BHP, a global resources company, has announced plans to invest $4.9 billion in the Jansen mine to double its potash production. Potash is a vital component of crop fertilizers and is a key focus of BHP’s future growth strategy. The company predicts that potash demand will increase by 15 million tonnes to approximately 105 million tonnes by 2040, driven by population growth and the need to improve farming yields.
The additional investment in Jansen will transform it into one of the world’s largest potash mines, with a projected production capacity of around 8.5 million tonnes per year by late fiscal 2029. This investment marks a significant milestone for BHP’s growth in Canada, according to CEO Mike Henry.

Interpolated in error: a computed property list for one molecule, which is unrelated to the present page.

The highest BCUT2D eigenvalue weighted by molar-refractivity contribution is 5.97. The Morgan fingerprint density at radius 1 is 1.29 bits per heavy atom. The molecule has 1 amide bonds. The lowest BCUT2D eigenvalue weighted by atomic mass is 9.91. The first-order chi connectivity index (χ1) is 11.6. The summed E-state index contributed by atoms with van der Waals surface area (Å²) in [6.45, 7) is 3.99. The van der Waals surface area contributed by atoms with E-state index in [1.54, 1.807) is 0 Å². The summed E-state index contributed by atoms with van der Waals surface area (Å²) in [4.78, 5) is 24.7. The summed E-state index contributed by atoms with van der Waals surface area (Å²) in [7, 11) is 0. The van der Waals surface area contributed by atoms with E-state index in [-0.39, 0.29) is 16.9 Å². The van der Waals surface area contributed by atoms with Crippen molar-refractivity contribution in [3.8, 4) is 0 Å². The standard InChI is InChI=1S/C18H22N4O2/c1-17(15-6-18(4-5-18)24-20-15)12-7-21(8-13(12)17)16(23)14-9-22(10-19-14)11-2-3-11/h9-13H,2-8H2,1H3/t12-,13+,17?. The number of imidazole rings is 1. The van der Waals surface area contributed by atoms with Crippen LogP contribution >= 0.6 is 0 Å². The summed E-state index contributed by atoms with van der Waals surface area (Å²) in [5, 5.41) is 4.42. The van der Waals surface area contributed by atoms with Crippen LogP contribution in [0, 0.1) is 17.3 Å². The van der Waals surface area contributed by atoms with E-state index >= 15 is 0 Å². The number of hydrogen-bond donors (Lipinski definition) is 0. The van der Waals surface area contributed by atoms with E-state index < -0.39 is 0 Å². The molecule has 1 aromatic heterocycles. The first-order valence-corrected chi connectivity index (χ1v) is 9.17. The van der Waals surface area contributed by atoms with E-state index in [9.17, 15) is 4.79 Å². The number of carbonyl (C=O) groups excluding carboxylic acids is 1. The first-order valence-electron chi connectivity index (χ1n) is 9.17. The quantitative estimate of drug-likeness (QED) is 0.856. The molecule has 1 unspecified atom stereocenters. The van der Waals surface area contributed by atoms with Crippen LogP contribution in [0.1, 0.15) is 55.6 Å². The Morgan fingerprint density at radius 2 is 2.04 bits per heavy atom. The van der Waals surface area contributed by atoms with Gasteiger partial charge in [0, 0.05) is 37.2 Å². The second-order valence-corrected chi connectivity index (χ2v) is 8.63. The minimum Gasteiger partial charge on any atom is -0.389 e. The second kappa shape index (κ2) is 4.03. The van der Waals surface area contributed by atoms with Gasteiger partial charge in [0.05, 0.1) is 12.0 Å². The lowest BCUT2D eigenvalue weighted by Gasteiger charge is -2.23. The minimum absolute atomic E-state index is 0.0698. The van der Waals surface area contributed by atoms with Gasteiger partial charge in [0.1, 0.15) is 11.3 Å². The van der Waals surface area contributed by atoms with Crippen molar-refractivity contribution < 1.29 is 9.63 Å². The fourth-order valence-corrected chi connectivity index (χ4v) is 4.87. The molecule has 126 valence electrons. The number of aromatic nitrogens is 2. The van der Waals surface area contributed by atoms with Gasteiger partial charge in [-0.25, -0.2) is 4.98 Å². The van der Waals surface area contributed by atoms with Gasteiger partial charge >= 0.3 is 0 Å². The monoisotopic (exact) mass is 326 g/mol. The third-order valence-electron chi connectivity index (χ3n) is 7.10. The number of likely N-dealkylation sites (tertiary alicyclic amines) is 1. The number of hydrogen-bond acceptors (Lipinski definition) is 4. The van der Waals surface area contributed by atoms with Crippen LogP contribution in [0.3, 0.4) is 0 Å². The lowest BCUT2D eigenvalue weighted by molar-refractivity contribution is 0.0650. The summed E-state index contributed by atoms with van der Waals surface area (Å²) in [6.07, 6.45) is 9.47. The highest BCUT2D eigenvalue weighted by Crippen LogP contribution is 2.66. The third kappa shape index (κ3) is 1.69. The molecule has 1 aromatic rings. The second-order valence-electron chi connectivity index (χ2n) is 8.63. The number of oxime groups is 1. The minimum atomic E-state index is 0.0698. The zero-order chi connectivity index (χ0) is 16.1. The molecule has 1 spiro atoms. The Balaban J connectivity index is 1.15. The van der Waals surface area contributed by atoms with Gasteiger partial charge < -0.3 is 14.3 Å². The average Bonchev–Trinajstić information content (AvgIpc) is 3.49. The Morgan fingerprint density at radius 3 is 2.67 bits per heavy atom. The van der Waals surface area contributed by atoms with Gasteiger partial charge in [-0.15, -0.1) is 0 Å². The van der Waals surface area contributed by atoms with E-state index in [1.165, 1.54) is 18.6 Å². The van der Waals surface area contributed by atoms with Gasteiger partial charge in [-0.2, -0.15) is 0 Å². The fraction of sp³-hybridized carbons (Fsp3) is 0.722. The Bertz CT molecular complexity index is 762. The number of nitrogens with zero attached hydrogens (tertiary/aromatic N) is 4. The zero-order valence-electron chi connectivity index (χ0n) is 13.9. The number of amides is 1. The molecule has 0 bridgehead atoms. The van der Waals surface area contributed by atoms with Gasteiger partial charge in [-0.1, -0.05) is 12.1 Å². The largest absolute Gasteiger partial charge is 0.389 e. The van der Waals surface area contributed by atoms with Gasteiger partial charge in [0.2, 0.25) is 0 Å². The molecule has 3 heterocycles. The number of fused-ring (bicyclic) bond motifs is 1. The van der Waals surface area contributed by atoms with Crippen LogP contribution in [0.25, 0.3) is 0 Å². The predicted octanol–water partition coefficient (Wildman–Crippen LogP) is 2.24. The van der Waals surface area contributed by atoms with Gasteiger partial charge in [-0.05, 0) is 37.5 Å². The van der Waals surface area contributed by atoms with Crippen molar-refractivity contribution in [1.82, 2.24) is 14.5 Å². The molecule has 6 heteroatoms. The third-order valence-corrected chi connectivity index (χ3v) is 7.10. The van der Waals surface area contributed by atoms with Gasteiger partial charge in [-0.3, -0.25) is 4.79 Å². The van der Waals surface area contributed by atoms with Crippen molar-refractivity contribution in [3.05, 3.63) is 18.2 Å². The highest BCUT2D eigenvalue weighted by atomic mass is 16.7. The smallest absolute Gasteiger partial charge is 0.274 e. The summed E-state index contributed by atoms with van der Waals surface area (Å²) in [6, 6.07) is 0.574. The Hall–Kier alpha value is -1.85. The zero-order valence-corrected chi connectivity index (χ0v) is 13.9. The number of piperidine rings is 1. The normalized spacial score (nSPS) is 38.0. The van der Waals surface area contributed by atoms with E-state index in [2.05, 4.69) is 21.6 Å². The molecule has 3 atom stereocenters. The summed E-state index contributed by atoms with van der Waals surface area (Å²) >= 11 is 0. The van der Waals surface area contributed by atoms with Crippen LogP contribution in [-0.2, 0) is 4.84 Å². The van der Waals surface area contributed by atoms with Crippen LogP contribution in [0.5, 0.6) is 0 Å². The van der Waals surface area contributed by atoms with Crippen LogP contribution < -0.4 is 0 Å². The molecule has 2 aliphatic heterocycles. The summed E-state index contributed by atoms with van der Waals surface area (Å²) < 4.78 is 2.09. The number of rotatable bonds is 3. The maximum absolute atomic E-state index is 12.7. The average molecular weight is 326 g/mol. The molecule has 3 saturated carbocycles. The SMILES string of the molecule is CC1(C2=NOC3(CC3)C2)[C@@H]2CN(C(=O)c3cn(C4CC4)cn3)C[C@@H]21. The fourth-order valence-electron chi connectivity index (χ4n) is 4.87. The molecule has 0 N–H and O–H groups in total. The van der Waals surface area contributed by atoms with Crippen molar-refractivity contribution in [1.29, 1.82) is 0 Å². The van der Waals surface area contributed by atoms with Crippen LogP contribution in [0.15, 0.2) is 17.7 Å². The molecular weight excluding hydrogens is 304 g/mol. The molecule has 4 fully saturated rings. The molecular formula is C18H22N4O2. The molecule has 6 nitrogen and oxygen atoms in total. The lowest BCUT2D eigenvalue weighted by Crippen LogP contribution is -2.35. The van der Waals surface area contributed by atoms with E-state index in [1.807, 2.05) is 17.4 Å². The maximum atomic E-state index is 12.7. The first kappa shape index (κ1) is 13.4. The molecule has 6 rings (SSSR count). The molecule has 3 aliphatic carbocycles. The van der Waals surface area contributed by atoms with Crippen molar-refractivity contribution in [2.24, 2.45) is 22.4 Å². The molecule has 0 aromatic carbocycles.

The first stage of the Jansen project is currently 32% complete and progressing according to schedule. The second stage is projected to take six years and produce approximately 4.36 million tonnes per year at a capital intensity of about $1,050 per tonne. BHP’s investment strategy focuses on large deposits with high barriers to entry and strong profit margins, and these figures align with that approach.
This investment in the fertilizer market is not the first attempt by BHP. In 2010, the company made an unsuccessful bid of $38.6 billion for Potash Corp. of Saskatchewan, which later merged with Agrium Inc. to form Nutrien (TSE, NYSE: NTR) in 2018.
The Jansen mine has the potential to produce 16-17 million tonnes of potash annually across its four-phased development, accounting for approximately 25% of the current global demand for potash.
Originally, production at Jansen was planned to begin in 2027. However, market conditions, such as Russia’s invasion of Ukraine and sanctions on Belarusian potash, have prompted BHP to bring forward stage 1 first production to 2026.